I added the Opera web browser. I've still learning the keys to fast surfing and the response via GPRS is fairly mediocre. I won't be doing a lot of surfing using this method. Number one like was being able to Google anywhere and click quickly to Google news. Will have to bookmark a few more sites. Opera likes a lot of memory, so no other programs run at the same time. It uses the full screen very effectively.

    The program I've found most interesting in the last week is Agile Messenger. This is Trillian for the cellphone. It enable concurrent connections to all the major IM providers, AIM, ICQ, MSN, and Yahoo. Thus it's the closest you can come to managing presence on your cellphone! Wonder if Skype might launch a stripped down text only messenger for cellphones? That could be an interesting product. Let me share --- subject to some further testing. I made a laptop to bluetooth to Cellphone to Internet Connection and then made a short Skype connection before being dropped. My neighborhood isn't the best for this. I think a GPRS connection should be similar to a dial-up modem but am sure it can be slower. Maybe it is just latency in this type of connection?

    This resulted from the last leg of the weekend experiments which got bluetooth running on my T-40 laptop pairing it with the 3650. My first experience with bluetooth failed. I used a D-Link USB bluetooth adapter and returned it after n times trying to install it and make it work. I finally got it working after ordering a Belkin card via IBM. I'm not that enamoured with Bluetooth. My bluetooth headset had to be returned (it was not Nokia) because it was incompatible with the 3650. Still to get my Internet connection it took a final hint from T-Mobiles technical department. Setting that weren't installed or explained at the store when I bought the plan. I am not alone. See this discussion for problems installing you are not alone. However if you have a T-Mobile Internet account $19.99 per month you can use it all you want. That's a good deal... still careful you end up like Joi Ito. So I checked the rates for global roaming $15-$20/mb! WOW!

    March 23, 2004

    Blogging Survey

    Did you ever get into trouble for what you were blogging? Apparently you are not along. This is a summary of findings from an MIT survey. Number that make you think.

    - 76% of bloggers do not limit access (i.e. readership) to their entries in any way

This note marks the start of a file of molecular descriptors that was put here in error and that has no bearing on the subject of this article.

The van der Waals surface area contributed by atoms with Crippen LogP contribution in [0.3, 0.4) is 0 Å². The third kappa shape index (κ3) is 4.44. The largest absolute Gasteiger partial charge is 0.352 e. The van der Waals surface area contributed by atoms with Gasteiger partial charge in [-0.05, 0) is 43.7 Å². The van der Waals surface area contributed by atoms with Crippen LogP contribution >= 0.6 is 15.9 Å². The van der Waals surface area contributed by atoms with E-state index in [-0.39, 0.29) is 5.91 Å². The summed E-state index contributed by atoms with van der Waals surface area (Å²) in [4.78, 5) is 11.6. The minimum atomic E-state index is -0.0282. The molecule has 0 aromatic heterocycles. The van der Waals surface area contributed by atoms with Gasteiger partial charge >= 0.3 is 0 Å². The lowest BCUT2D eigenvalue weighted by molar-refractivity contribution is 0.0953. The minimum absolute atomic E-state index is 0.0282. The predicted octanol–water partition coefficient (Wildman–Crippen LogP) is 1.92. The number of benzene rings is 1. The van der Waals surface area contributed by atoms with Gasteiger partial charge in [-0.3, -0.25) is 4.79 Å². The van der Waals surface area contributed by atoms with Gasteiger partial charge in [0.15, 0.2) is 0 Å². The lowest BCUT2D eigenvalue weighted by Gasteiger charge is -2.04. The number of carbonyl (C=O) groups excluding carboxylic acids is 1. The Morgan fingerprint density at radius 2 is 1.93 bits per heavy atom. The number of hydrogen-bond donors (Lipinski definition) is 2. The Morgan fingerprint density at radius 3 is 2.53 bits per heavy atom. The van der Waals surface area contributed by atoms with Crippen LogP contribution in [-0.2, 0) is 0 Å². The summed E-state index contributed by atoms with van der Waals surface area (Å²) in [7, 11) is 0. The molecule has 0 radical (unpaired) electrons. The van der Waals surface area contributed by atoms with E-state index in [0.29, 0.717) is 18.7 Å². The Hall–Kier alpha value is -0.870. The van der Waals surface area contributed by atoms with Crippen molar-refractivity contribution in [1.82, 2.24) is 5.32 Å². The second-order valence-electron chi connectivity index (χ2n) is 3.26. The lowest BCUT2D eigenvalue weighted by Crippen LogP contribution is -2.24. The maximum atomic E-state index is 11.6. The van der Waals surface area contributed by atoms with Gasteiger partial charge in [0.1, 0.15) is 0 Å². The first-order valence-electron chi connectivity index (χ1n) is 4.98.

- 36% of respondents have gotten in trouble because of things they have written on their blogs

    - 34% of respondents know other bloggers who have gotten in trouble with family and friends

    - 12% of respondents know other bloggers who have gotten in legal or professional problems because of things they wrote on their blogs

    - when blogging about people they know personally: 66% of respondents almost never asked permission to do so; whereas, only 9% said they never blogged about people they knew personally.

    - 83% of respondents characterized their entries as personal ramblings whereas 20% said they mostly publish lists of useful/interesting links (respondents could check multiple options for this answer). This indicates that the nature of blogs might be changing from being mostly lists of links to becoming sites that contain more personal stories and commentaries.

    - the frequency with which a blogger writes highly personal things is positively and significantly correlated to how often they get in trouble because of their postings; (r = 0.3, p < 0.01); generally speaking, people have gotten in trouble both with friends and family as well as employers.

    - there is no correlation between how often a blogger writes about highly personal things and how concerned they are about the persistence of their entries

    - checking one’s access log files isn’t correlated to how well a blogger feels they know their audience

    - despite believing that they are liable for what they publish online (58% of respondents believed they were highly liable), in general, bloggers do not believe people could sue them for what they have written on their blogs.

    Blog Survey: Summary of Findings

    Skype Business Plans Revealed

    Estonia March 23, 2004* WTF Spoof Newswire

    Skype Business Plan details released today outline large scale enterprise ambitions. Throwing caution to the wind and responding to recent enquires from international press sources Skype founder Niklas Zennstrom released new products and service details in a closed session post CeBit conference for the Enterprise market. Earlier Skype announced partnerships with Plantronics and Siemans Mobile. The most important announcements disclosed details of the Skype "Supernode" Corporate Server, the Skype "Presence Manager and Skype for PDA's and Symbian Skype Messenger.

    Skype testing began with a free to consumer "telephony" application released in August 2003. With over six months in testing billions in connected calls, and online callers exceeding 300000 concurrently Skype announced that HP would begin an immediate world wide corporate implementation. An unnamed HP spokes person said it was their "Windows" opportunity. It will be deployed in consulting services over the next three weeks. Concurrently HP will release new look PDA's and bluetooth headsets. Skype recently received $18 million in funding from Draper Fisher Jurvetson and Index Ventures who said""The Skype team boasts some of the world's great corporate innovators, and is the hottest viral marketing phenomenon since Hotmail"